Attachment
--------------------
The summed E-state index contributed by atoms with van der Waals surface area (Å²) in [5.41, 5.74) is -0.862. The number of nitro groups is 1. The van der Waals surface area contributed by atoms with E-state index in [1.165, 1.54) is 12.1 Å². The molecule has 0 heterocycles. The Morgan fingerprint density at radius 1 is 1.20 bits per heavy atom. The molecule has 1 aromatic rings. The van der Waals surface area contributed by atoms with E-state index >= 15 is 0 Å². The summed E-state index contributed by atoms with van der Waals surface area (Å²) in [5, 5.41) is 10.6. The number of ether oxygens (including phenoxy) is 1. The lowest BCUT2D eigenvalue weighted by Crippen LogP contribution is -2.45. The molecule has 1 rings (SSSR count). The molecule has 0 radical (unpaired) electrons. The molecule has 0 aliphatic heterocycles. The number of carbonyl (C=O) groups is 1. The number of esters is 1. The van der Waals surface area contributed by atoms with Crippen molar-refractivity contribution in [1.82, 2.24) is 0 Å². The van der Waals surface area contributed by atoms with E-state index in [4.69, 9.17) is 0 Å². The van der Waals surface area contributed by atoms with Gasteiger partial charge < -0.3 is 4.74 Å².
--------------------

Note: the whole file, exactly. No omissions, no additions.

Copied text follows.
The summed E-state index contributed by atoms with van der Waals surface area (Å²) in [5.41, 5.74) is -0.862. The number of nitro groups is 1. The van der Waals surface area contributed by atoms with E-state index in [1.165, 1.54) is 12.1 Å². The molecule has 0 heterocycles. The Morgan fingerprint density at radius 1 is 1.20 bits per heavy atom. The molecule has 1 aromatic rings. The van der Waals surface area contributed by atoms with E-state index >= 15 is 0 Å². The summed E-state index contributed by atoms with van der Waals surface area (Å²) in [5, 5.41) is 10.6. The number of ether oxygens (including phenoxy) is 1. The lowest BCUT2D eigenvalue weighted by Crippen LogP contribution is -2.45. The molecule has 1 rings (SSSR count). The molecule has 0 radical (unpaired) electrons. The molecule has 0 aliphatic heterocycles. The number of carbonyl (C=O) groups is 1. The number of esters is 1. The van der Waals surface area contributed by atoms with Crippen molar-refractivity contribution in [1.82, 2.24) is 0 Å². The van der Waals surface area contributed by atoms with E-state index in [4.69, 9.17) is 0 Å². The van der Waals surface area contributed by atoms with Gasteiger partial charge < -0.3 is 4.74 Å².